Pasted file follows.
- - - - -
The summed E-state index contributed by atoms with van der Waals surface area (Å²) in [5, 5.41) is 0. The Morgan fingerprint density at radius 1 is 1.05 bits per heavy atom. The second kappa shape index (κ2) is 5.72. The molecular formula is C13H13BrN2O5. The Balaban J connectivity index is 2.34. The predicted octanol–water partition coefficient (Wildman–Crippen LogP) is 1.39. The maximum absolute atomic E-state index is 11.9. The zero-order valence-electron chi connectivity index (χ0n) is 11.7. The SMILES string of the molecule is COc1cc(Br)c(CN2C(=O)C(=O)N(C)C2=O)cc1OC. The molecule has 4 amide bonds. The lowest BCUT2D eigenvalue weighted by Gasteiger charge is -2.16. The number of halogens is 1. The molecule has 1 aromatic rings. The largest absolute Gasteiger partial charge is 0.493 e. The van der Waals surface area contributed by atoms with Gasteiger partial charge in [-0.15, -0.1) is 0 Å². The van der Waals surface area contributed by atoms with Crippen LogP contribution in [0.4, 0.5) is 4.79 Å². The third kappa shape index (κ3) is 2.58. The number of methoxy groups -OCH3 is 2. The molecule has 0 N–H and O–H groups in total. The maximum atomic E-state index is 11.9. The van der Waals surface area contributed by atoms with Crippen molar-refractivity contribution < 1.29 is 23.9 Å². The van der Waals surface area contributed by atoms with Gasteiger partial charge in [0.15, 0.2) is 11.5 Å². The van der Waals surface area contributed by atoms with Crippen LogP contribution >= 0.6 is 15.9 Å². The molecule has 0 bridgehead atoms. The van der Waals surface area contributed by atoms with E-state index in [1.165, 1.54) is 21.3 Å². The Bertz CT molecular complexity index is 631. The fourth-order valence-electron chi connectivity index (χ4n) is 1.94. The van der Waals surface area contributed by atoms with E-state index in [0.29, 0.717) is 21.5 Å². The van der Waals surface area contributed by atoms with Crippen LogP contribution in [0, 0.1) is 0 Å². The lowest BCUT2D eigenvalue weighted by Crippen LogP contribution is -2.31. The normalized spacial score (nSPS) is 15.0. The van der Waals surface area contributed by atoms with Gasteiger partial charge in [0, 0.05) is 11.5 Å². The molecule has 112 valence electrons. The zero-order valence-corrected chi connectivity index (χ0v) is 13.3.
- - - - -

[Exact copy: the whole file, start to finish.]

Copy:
The summed E-state index contributed by atoms with van der Waals surface area (Å²) in [5, 5.41) is 0. The Morgan fingerprint density at radius 1 is 1.05 bits per heavy atom. The second kappa shape index (κ2) is 5.72. The molecular formula is C13H13BrN2O5. The Balaban J connectivity index is 2.34. The predicted octanol–water partition coefficient (Wildman–Crippen LogP) is 1.39. The maximum absolute atomic E-state index is 11.9. The zero-order valence-electron chi connectivity index (χ0n) is 11.7. The SMILES string of the molecule is COc1cc(Br)c(CN2C(=O)C(=O)N(C)C2=O)cc1OC. The molecule has 4 amide bonds. The lowest BCUT2D eigenvalue weighted by Gasteiger charge is -2.16. The number of halogens is 1. The molecule has 1 aromatic rings. The largest absolute Gasteiger partial charge is 0.493 e. The van der Waals surface area contributed by atoms with Gasteiger partial charge in [-0.15, -0.1) is 0 Å². The van der Waals surface area contributed by atoms with Crippen LogP contribution in [0.4, 0.5) is 4.79 Å². The third kappa shape index (κ3) is 2.58. The number of methoxy groups -OCH3 is 2. The molecule has 0 N–H and O–H groups in total. The maximum atomic E-state index is 11.9. The van der Waals surface area contributed by atoms with Crippen molar-refractivity contribution < 1.29 is 23.9 Å². The van der Waals surface area contributed by atoms with Gasteiger partial charge in [0.15, 0.2) is 11.5 Å². The van der Waals surface area contributed by atoms with Crippen LogP contribution >= 0.6 is 15.9 Å². The molecule has 0 bridgehead atoms. The van der Waals surface area contributed by atoms with E-state index in [1.165, 1.54) is 21.3 Å². The Bertz CT molecular complexity index is 631. The fourth-order valence-electron chi connectivity index (χ4n) is 1.94. The van der Waals surface area contributed by atoms with E-state index in [0.29, 0.717) is 21.5 Å². The van der Waals surface area contributed by atoms with Crippen LogP contribution in [0, 0.1) is 0 Å². The lowest BCUT2D eigenvalue weighted by Crippen LogP contribution is -2.31. The normalized spacial score (nSPS) is 15.0. The van der Waals surface area contributed by atoms with Gasteiger partial charge in [0, 0.05) is 11.5 Å². The molecule has 112 valence electrons. The zero-order valence-corrected chi connectivity index (χ0v) is 13.3.